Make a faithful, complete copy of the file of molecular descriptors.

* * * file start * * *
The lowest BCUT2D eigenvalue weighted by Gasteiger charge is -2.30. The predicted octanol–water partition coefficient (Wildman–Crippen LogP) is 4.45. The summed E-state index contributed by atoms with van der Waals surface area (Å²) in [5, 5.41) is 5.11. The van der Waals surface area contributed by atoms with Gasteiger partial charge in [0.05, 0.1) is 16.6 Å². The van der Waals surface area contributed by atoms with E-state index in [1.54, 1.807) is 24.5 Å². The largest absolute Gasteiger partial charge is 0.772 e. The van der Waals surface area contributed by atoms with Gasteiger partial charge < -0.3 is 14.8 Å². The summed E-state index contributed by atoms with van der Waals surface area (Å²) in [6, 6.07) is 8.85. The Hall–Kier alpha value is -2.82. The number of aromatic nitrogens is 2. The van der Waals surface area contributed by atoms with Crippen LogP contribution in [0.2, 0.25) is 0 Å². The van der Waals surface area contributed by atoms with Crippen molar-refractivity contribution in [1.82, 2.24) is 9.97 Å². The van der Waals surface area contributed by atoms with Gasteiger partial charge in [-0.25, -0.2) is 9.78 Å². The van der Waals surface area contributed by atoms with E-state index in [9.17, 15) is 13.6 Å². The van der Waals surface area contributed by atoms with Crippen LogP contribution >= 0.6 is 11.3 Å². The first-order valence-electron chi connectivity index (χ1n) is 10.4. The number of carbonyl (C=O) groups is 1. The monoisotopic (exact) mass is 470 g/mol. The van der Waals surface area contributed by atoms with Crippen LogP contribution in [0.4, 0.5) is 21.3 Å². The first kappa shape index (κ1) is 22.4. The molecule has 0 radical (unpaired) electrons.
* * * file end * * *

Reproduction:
The lowest BCUT2D eigenvalue weighted by Gasteiger charge is -2.30. The predicted octanol–water partition coefficient (Wildman–Crippen LogP) is 4.45. The summed E-state index contributed by atoms with van der Waals surface area (Å²) in [5, 5.41) is 5.11. The van der Waals surface area contributed by atoms with Gasteiger partial charge in [0.05, 0.1) is 16.6 Å². The van der Waals surface area contributed by atoms with E-state index in [1.54, 1.807) is 24.5 Å². The largest absolute Gasteiger partial charge is 0.772 e. The van der Waals surface area contributed by atoms with Gasteiger partial charge < -0.3 is 14.8 Å². The summed E-state index contributed by atoms with van der Waals surface area (Å²) in [6, 6.07) is 8.85. The Hall–Kier alpha value is -2.82. The number of aromatic nitrogens is 2. The van der Waals surface area contributed by atoms with Crippen LogP contribution in [0.2, 0.25) is 0 Å². The van der Waals surface area contributed by atoms with Crippen molar-refractivity contribution in [1.82, 2.24) is 9.97 Å². The van der Waals surface area contributed by atoms with Gasteiger partial charge in [-0.25, -0.2) is 9.78 Å². The van der Waals surface area contributed by atoms with E-state index in [9.17, 15) is 13.6 Å². The van der Waals surface area contributed by atoms with Crippen LogP contribution >= 0.6 is 11.3 Å². The first-order valence-electron chi connectivity index (χ1n) is 10.4. The number of carbonyl (C=O) groups is 1. The monoisotopic (exact) mass is 470 g/mol. The van der Waals surface area contributed by atoms with Crippen LogP contribution in [0.4, 0.5) is 21.3 Å². The first kappa shape index (κ1) is 22.4. The molecule has 0 radical (unpaired) electrons.